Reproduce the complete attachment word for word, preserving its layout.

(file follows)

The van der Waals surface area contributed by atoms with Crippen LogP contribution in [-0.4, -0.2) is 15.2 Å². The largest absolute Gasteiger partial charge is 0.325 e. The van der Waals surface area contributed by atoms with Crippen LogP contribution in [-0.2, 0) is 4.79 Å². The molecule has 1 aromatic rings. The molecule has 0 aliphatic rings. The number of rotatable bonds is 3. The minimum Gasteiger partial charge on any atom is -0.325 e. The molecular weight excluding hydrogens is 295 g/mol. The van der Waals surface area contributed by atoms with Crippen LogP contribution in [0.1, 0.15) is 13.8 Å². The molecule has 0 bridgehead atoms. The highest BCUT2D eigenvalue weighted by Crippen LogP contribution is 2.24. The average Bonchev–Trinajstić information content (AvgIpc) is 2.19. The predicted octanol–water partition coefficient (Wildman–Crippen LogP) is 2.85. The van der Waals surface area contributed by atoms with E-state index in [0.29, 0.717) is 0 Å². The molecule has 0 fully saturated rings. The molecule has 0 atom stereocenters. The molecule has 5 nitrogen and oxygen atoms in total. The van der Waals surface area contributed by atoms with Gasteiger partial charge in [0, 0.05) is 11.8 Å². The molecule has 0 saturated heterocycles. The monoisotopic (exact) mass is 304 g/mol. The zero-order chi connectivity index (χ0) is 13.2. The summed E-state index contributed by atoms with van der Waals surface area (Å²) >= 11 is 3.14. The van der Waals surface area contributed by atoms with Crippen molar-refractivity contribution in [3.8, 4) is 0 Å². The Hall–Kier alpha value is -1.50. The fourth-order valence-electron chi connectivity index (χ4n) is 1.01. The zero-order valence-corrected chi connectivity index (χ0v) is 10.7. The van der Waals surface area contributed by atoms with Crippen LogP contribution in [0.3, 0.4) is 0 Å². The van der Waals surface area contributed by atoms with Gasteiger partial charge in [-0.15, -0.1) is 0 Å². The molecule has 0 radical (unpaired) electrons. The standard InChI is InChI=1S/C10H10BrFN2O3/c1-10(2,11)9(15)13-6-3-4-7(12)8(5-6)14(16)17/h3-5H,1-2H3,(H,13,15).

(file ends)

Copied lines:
The van der Waals surface area contributed by atoms with Crippen LogP contribution in [-0.4, -0.2) is 15.2 Å². The largest absolute Gasteiger partial charge is 0.325 e. The van der Waals surface area contributed by atoms with Crippen LogP contribution in [-0.2, 0) is 4.79 Å². The molecule has 1 aromatic rings. The molecule has 0 aliphatic rings. The number of rotatable bonds is 3. The minimum Gasteiger partial charge on any atom is -0.325 e. The molecular weight excluding hydrogens is 295 g/mol. The van der Waals surface area contributed by atoms with Crippen LogP contribution in [0.1, 0.15) is 13.8 Å². The molecule has 0 bridgehead atoms. The highest BCUT2D eigenvalue weighted by Crippen LogP contribution is 2.24. The average Bonchev–Trinajstić information content (AvgIpc) is 2.19. The predicted octanol–water partition coefficient (Wildman–Crippen LogP) is 2.85. The van der Waals surface area contributed by atoms with E-state index in [0.29, 0.717) is 0 Å². The molecule has 0 fully saturated rings. The molecule has 0 atom stereocenters. The molecule has 5 nitrogen and oxygen atoms in total. The van der Waals surface area contributed by atoms with Gasteiger partial charge in [0, 0.05) is 11.8 Å². The molecule has 0 saturated heterocycles. The monoisotopic (exact) mass is 304 g/mol. The zero-order chi connectivity index (χ0) is 13.2. The summed E-state index contributed by atoms with van der Waals surface area (Å²) >= 11 is 3.14. The van der Waals surface area contributed by atoms with Crippen molar-refractivity contribution in [3.8, 4) is 0 Å². The Hall–Kier alpha value is -1.50. The fourth-order valence-electron chi connectivity index (χ4n) is 1.01. The zero-order valence-corrected chi connectivity index (χ0v) is 10.7. The van der Waals surface area contributed by atoms with Crippen LogP contribution in [0.3, 0.4) is 0 Å². The van der Waals surface area contributed by atoms with Gasteiger partial charge in [-0.15, -0.1) is 0 Å². The molecule has 0 radical (unpaired) electrons. The standard InChI is InChI=1S/C10H10BrFN2O3/c1-10(2,11)9(15)13-6-3-4-7(12)8(5-6)14(16)17/h3-5H,1-2H3,(H,13,15).